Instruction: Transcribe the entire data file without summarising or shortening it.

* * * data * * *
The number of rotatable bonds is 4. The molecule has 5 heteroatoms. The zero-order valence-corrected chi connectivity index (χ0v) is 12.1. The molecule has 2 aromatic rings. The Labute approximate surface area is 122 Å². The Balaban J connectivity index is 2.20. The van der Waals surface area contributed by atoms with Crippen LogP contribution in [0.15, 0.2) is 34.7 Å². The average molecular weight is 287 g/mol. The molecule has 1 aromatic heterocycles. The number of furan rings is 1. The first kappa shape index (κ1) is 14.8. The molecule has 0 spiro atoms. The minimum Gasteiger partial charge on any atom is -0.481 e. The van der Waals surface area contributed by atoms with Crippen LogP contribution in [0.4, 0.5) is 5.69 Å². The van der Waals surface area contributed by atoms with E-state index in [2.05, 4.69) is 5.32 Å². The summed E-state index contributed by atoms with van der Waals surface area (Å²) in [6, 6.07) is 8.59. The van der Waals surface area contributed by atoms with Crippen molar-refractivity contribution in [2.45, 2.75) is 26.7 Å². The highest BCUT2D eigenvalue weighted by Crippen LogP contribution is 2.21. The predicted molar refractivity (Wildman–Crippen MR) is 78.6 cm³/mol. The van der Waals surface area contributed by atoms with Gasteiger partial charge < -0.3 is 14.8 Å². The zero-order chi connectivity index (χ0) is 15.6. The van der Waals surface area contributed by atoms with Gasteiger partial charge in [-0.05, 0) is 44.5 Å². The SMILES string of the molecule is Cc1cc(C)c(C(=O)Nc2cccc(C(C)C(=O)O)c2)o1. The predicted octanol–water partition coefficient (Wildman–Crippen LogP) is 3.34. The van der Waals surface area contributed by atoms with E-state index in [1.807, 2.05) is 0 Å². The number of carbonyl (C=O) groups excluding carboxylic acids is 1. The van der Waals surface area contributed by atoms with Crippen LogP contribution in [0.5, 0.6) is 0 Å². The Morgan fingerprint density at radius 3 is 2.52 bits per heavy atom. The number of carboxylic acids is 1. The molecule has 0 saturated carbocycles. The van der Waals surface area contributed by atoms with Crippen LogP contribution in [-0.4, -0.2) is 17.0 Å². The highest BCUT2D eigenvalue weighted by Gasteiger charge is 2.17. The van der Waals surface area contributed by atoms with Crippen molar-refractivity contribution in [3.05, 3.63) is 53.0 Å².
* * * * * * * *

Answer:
The number of rotatable bonds is 4. The molecule has 5 heteroatoms. The zero-order valence-corrected chi connectivity index (χ0v) is 12.1. The molecule has 2 aromatic rings. The Labute approximate surface area is 122 Å². The Balaban J connectivity index is 2.20. The van der Waals surface area contributed by atoms with Crippen LogP contribution in [0.15, 0.2) is 34.7 Å². The average molecular weight is 287 g/mol. The molecule has 1 aromatic heterocycles. The number of furan rings is 1. The first kappa shape index (κ1) is 14.8. The molecule has 0 spiro atoms. The minimum Gasteiger partial charge on any atom is -0.481 e. The van der Waals surface area contributed by atoms with Crippen LogP contribution in [0.4, 0.5) is 5.69 Å². The van der Waals surface area contributed by atoms with E-state index in [2.05, 4.69) is 5.32 Å². The summed E-state index contributed by atoms with van der Waals surface area (Å²) in [6, 6.07) is 8.59. The van der Waals surface area contributed by atoms with Crippen molar-refractivity contribution in [2.45, 2.75) is 26.7 Å². The highest BCUT2D eigenvalue weighted by Crippen LogP contribution is 2.21. The predicted molar refractivity (Wildman–Crippen MR) is 78.6 cm³/mol. The van der Waals surface area contributed by atoms with Gasteiger partial charge < -0.3 is 14.8 Å². The zero-order chi connectivity index (χ0) is 15.6. The van der Waals surface area contributed by atoms with Gasteiger partial charge in [-0.05, 0) is 44.5 Å². The SMILES string of the molecule is Cc1cc(C)c(C(=O)Nc2cccc(C(C)C(=O)O)c2)o1. The predicted octanol–water partition coefficient (Wildman–Crippen LogP) is 3.34. The van der Waals surface area contributed by atoms with E-state index in [1.807, 2.05) is 0 Å². The number of carbonyl (C=O) groups excluding carboxylic acids is 1. The van der Waals surface area contributed by atoms with Crippen LogP contribution in [0.5, 0.6) is 0 Å². The Morgan fingerprint density at radius 3 is 2.52 bits per heavy atom. The number of carboxylic acids is 1. The molecule has 0 saturated carbocycles. The van der Waals surface area contributed by atoms with Crippen LogP contribution in [-0.4, -0.2) is 17.0 Å². The highest BCUT2D eigenvalue weighted by Gasteiger charge is 2.17. The van der Waals surface area contributed by atoms with Crippen molar-refractivity contribution in [3.05, 3.63) is 53.0 Å².